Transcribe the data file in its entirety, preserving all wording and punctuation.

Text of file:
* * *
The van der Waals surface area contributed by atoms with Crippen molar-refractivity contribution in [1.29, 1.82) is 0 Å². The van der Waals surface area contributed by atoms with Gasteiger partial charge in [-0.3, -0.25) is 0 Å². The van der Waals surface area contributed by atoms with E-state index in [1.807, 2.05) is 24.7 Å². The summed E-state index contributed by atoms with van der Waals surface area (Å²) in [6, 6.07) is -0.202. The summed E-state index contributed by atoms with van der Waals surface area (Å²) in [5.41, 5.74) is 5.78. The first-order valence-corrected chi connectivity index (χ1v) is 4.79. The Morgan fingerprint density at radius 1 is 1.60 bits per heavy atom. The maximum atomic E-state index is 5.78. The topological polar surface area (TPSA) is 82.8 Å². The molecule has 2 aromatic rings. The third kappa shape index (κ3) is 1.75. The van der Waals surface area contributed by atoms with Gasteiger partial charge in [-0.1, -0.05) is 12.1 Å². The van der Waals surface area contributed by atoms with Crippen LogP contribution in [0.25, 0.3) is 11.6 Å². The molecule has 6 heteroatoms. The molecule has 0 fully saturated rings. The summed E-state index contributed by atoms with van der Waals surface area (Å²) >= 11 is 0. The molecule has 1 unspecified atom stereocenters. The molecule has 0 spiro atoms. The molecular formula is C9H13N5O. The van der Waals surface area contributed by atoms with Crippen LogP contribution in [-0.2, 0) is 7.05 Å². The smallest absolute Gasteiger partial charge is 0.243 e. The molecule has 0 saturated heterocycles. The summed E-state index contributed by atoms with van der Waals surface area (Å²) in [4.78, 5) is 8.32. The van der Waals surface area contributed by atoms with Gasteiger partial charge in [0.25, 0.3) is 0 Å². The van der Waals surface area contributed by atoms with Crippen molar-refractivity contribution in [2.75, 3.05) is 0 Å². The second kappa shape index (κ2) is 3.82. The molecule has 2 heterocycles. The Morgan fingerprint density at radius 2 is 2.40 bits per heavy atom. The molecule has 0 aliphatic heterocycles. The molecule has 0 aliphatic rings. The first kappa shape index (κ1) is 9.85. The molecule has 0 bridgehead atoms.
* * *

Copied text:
The van der Waals surface area contributed by atoms with Crippen molar-refractivity contribution in [1.29, 1.82) is 0 Å². The van der Waals surface area contributed by atoms with Gasteiger partial charge in [-0.3, -0.25) is 0 Å². The van der Waals surface area contributed by atoms with E-state index in [1.807, 2.05) is 24.7 Å². The summed E-state index contributed by atoms with van der Waals surface area (Å²) in [6, 6.07) is -0.202. The summed E-state index contributed by atoms with van der Waals surface area (Å²) in [5.41, 5.74) is 5.78. The first-order valence-corrected chi connectivity index (χ1v) is 4.79. The Morgan fingerprint density at radius 1 is 1.60 bits per heavy atom. The maximum atomic E-state index is 5.78. The topological polar surface area (TPSA) is 82.8 Å². The molecule has 2 aromatic rings. The third kappa shape index (κ3) is 1.75. The van der Waals surface area contributed by atoms with Gasteiger partial charge in [-0.1, -0.05) is 12.1 Å². The van der Waals surface area contributed by atoms with Crippen LogP contribution in [0.25, 0.3) is 11.6 Å². The molecule has 6 heteroatoms. The molecule has 0 fully saturated rings. The summed E-state index contributed by atoms with van der Waals surface area (Å²) >= 11 is 0. The molecule has 1 unspecified atom stereocenters. The molecule has 0 spiro atoms. The molecular formula is C9H13N5O. The van der Waals surface area contributed by atoms with Crippen LogP contribution in [-0.2, 0) is 7.05 Å². The smallest absolute Gasteiger partial charge is 0.243 e. The molecule has 0 saturated heterocycles. The summed E-state index contributed by atoms with van der Waals surface area (Å²) in [4.78, 5) is 8.32. The van der Waals surface area contributed by atoms with Gasteiger partial charge in [0.25, 0.3) is 0 Å². The van der Waals surface area contributed by atoms with Crippen molar-refractivity contribution in [2.75, 3.05) is 0 Å². The second kappa shape index (κ2) is 3.82. The molecule has 2 heterocycles. The Morgan fingerprint density at radius 2 is 2.40 bits per heavy atom. The molecule has 0 aliphatic heterocycles. The molecule has 0 aliphatic rings. The first kappa shape index (κ1) is 9.85. The molecule has 0 bridgehead atoms.